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It's that time of year again! Just a friendly reminder from your Nasty Bits columnist that cod milt season is in full swing, and there's no time like the present to scoot over to your local Japanese or Korean market to try the delicacy.

Cod milt, the sperm sac of various fish, is actually one of the easier types of innards to cook. Milt is soft and creamy, yet does not easily overcook. It's pleasantly fishy but not too overwhelming. Keep your preparations simple to allow the natural milt flavors to shine through. And, like so many humble cuts we talk about here, cod milt is cheap. I've never seen a package sell for more than five bucks, even at Japanese grocery stores where just about everything else in the seafood section is expensive. And, that will easily feed four to six.

To brush up on cod milt—how to prepare it deep-fried, pan-fried, and steamed—read more here.

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Here are a few more suggestions on milt preparation:

Seared

Similar to pan-fried. Instead of dredging the milt in a light coating of flour, simply brown it in a generous amount of butter, oil, or fat. Allow the surface of the milt to char ever so slightly. Cooked this way, milt is firm and meaty and pairs well with root vegetables or a vegetable puree. Or, just squeeze a bit of lemon juice on top, or dip in ponzu.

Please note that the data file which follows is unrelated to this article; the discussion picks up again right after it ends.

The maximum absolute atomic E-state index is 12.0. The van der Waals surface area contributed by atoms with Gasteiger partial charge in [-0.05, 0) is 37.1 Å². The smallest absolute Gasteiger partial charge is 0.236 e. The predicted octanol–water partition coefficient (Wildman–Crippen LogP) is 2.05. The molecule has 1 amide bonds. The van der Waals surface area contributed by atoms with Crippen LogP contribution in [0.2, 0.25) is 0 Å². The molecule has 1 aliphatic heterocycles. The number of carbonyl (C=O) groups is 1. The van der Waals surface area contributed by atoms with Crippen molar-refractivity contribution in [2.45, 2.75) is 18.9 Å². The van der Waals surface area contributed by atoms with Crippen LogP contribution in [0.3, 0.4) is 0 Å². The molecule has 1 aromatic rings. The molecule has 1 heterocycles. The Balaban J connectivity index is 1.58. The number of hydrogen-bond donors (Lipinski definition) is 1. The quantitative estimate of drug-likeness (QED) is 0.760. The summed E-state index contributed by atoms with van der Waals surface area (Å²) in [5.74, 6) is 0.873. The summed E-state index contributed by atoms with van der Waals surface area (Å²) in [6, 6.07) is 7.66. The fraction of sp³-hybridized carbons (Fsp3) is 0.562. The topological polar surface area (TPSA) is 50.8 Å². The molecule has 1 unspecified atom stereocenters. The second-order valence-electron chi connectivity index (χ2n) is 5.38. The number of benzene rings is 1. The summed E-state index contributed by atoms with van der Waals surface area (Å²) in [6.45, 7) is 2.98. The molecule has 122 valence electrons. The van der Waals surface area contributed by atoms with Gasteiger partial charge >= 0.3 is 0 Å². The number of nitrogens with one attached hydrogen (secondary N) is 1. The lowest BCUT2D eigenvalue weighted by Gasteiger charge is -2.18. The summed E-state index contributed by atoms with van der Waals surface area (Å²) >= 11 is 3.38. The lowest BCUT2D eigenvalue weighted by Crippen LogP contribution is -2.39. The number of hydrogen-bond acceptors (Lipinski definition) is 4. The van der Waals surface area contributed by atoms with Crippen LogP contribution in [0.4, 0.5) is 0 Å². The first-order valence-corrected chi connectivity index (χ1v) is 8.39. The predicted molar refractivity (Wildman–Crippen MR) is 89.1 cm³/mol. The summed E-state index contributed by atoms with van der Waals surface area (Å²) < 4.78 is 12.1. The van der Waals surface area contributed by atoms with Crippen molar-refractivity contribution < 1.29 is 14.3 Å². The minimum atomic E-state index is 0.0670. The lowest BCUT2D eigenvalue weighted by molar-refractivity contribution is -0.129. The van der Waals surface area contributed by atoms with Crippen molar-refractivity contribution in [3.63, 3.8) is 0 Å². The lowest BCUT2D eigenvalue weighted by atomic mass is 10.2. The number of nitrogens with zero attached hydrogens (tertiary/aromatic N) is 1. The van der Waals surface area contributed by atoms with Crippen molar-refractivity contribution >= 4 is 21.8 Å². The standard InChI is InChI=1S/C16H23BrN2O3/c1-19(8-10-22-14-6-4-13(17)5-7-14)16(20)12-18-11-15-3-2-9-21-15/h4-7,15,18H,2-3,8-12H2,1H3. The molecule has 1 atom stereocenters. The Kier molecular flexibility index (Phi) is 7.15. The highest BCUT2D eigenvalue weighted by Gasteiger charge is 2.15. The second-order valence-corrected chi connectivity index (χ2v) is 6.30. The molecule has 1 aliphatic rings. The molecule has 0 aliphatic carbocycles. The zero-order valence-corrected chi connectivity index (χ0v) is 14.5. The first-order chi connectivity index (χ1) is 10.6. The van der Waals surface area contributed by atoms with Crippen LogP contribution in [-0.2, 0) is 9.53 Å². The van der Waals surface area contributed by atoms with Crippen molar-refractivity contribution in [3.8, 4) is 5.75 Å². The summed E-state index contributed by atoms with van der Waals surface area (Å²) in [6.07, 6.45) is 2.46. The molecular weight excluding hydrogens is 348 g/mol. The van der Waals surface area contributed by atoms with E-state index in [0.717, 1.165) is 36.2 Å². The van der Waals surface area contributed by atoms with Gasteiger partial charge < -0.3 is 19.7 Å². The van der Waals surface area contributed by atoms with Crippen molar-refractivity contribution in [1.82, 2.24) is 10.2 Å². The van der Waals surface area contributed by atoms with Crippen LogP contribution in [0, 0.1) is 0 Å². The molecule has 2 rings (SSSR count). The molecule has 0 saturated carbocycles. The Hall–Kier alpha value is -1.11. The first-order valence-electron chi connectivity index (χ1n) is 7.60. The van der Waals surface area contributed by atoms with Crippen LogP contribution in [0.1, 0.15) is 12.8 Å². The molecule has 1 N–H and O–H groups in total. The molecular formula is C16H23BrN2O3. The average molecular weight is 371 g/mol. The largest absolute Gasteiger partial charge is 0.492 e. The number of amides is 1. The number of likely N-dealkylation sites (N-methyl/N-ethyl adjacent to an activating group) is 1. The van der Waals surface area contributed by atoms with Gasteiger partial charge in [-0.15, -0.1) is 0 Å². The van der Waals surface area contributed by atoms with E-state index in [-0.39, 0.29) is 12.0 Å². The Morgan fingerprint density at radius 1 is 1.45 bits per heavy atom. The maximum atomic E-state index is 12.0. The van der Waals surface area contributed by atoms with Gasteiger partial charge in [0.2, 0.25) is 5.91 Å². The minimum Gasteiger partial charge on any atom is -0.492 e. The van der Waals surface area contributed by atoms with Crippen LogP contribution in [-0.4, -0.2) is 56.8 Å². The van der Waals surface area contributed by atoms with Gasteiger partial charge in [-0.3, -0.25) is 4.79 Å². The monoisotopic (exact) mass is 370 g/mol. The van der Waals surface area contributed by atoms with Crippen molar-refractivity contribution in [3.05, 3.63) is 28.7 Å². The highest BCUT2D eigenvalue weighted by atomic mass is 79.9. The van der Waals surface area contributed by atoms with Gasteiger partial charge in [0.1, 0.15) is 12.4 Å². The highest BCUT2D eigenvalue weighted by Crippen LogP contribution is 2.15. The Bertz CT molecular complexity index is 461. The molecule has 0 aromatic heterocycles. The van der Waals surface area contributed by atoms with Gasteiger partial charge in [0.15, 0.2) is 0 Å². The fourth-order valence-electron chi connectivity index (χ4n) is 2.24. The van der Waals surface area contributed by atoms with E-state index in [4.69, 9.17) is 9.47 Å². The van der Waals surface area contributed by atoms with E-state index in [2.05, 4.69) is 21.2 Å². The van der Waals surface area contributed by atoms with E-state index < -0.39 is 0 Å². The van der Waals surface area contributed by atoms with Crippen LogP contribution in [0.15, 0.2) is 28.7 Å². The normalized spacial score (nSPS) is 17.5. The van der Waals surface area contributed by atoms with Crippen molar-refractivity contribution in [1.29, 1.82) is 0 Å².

Simmered in Dashi

Similar to a steamed preparation. Here, there's not a lot between you and the sperm sac. The light dashi broth doesn't do much except give you something to sip on between bites of milt. Use only the freshest milt you can find.

Scrambled with Eggs

For the novice milt eater. Given its closeness in taste and texture to brains, scrambling milt with eggs is as delicious as the French classic of scrambled brains. To prepare, dice the milt into one-fourth of an inch segments. Brown for a bit in the pan before adding the eggs, cream, herbs, and whatever else you like in your scrambled eggs. Each bite of egg will have just a bit of the creamy texture and oceanic flavor of the milt—a perfect way to ease your loved ones into the experience.

About the author: Chichi Wang took her degree in philosophy, but decided that writing about food would be much more fun than writing about Plato. She firmly believes in all things offal, the importance of reading great books, and the necessity of three-hour meals. If she were ever to get a tattoo, it would say "Fat is flavor." Visit her blog, The Offal Cook.

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